Good news came out of Washington, D.C., today, as the Supremes pimp-slapped a collection of anti-military academics to the tune of 8-nada.
The Supreme Court ruled, 8 to 0, on Monday that colleges and universities that accept federal money must allow military recruiters on campus even if people in the academic community deplore the Pentagon’s “don’t ask, don’t tell” policy on gay people.
Ending a decade-long battle in favor of the Defense Department, the court rejected the argument of law school faculty members that being forced to associate with military recruiters violated their First Amendment rights to free speech and association.
“Law schools ‘associate’ with military recruiters in the sense that they interact with them, but recruiters are not part of the school,” Chief Justice John Roberts Jr. wrote for the court. “Students and faculty are free to associate to voice their disapproval of the military’s message.”
At issue in the case of Rumsfeld v. Forum for Academic and Institutional Rights, or FAIR, is the Solomon Amendment, which withholds federal grants from universities that do not open their doors to military recruiters “in a manner at least equal in quality and scope” to the access offered civilian recruiters.
The American Association of Law Schools has long required its members to insist that prospective employers agree to a policy of nondiscrimination on grounds that include sexual orientation. The association’s stand set the stage for a conflict with the military and its “don’t ask, don’t tell” policy.
Some law schools tried to comply with the Solomon Amendment by half- measures, relegating military recruiters to off-campus locations. But Congress specified in 2004 that mere access for military recruiters is not enough; it demanded equal access.
Although law schools became the centers of campus resistance, their full colleges and universities stood to lose if they ran afoul of the Solomon Amendment. The federal money at stake comes from a wide range of agencies and for a wide variety of uses.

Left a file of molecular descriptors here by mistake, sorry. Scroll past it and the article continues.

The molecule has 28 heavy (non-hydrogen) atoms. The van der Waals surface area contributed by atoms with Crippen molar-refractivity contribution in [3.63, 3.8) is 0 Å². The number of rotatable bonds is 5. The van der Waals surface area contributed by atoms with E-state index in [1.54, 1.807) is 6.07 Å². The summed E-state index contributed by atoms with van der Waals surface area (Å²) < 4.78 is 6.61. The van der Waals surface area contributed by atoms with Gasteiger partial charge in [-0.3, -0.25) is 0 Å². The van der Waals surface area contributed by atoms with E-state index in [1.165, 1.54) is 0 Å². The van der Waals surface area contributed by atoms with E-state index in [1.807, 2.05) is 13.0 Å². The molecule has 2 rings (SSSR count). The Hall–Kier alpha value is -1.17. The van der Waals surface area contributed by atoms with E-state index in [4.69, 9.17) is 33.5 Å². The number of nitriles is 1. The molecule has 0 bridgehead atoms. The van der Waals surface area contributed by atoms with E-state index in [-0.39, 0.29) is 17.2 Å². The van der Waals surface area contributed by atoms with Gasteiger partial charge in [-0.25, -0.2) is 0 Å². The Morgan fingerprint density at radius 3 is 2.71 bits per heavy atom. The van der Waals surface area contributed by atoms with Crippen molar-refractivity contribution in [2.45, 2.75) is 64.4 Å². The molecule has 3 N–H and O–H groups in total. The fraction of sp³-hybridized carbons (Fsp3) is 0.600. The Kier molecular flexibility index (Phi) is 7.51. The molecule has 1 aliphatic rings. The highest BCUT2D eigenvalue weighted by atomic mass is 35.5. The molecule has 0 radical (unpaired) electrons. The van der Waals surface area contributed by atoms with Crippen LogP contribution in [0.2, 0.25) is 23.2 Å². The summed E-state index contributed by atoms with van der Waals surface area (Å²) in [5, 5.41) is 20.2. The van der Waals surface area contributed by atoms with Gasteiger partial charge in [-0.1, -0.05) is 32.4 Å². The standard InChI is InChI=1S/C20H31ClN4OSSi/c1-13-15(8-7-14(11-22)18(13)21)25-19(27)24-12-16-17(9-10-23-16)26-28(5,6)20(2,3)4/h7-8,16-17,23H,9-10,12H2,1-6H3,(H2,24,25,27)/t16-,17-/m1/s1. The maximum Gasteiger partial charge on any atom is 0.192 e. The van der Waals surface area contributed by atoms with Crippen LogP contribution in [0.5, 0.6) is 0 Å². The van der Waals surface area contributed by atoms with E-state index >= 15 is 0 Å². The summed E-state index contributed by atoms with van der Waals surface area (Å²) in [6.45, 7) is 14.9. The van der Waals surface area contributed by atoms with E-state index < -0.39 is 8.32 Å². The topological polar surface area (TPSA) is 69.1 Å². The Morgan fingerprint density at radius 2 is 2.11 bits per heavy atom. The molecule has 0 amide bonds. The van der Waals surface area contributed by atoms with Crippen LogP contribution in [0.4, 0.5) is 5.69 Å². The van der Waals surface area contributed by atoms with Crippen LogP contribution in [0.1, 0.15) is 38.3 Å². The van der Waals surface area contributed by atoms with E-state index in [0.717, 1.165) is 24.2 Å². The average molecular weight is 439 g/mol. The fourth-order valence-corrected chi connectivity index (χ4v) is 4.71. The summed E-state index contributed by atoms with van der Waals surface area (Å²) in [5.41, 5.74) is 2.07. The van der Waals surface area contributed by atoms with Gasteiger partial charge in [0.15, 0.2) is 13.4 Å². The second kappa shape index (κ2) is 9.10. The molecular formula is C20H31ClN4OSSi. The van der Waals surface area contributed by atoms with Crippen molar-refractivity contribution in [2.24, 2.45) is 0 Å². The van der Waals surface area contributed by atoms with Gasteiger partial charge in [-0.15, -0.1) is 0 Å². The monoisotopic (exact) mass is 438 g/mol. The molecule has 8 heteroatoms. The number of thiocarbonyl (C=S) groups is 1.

When the case was argued before the Supreme Court on Dec. 6, Roberts zeroed in on the universities’ apparent desire to have it both ways – to show disapproval of the military’s treatment of gay people but still accept federal money.
“What you’re saying is, this is a message we believe in strongly, but we don’t believe in it to the detriment of $100 million,” the chief justice told a university lawyer.
The decision, in which Justice Samuel Alito Jr. took no part because he joined the court after the case was heard, overturned a ruling by the U.S. Court of Appeals for the Third Circuit, which had found in favor of FAIR.
At the time of the Third Circuit’s ruling, I blogged that it was “destined to be appealed and hopefully overturned” because of my following take on the matter:
Realize first that weâ€™re talking about an all-volunteer military that discriminates on a variety of factors in its hiring policies. I donâ€™t recall my tank being wheelchair-accessible. Because of the special role that the military plays, it has long been legally held that even some constitutional rights are surrendered or curtailed for its members.
This ruling essentially seems to give a free hand to law schools and other institutions of higher education to ordain any aspect of the military that they feel is discriminatory and banish recruiters as they see fit. Well, without the ruling, they could already do this, but with the understanding that there could be financial repurcussions. The schools want to fight what they view as discrimination by the government with discrimination against the government, as long as it doesnâ€™t hit the bottom line.
It’s almost like Chief Justice Roberts reads Target Centermass. Still, the 8-0 shutout is a sweet bonus I did not anticipate.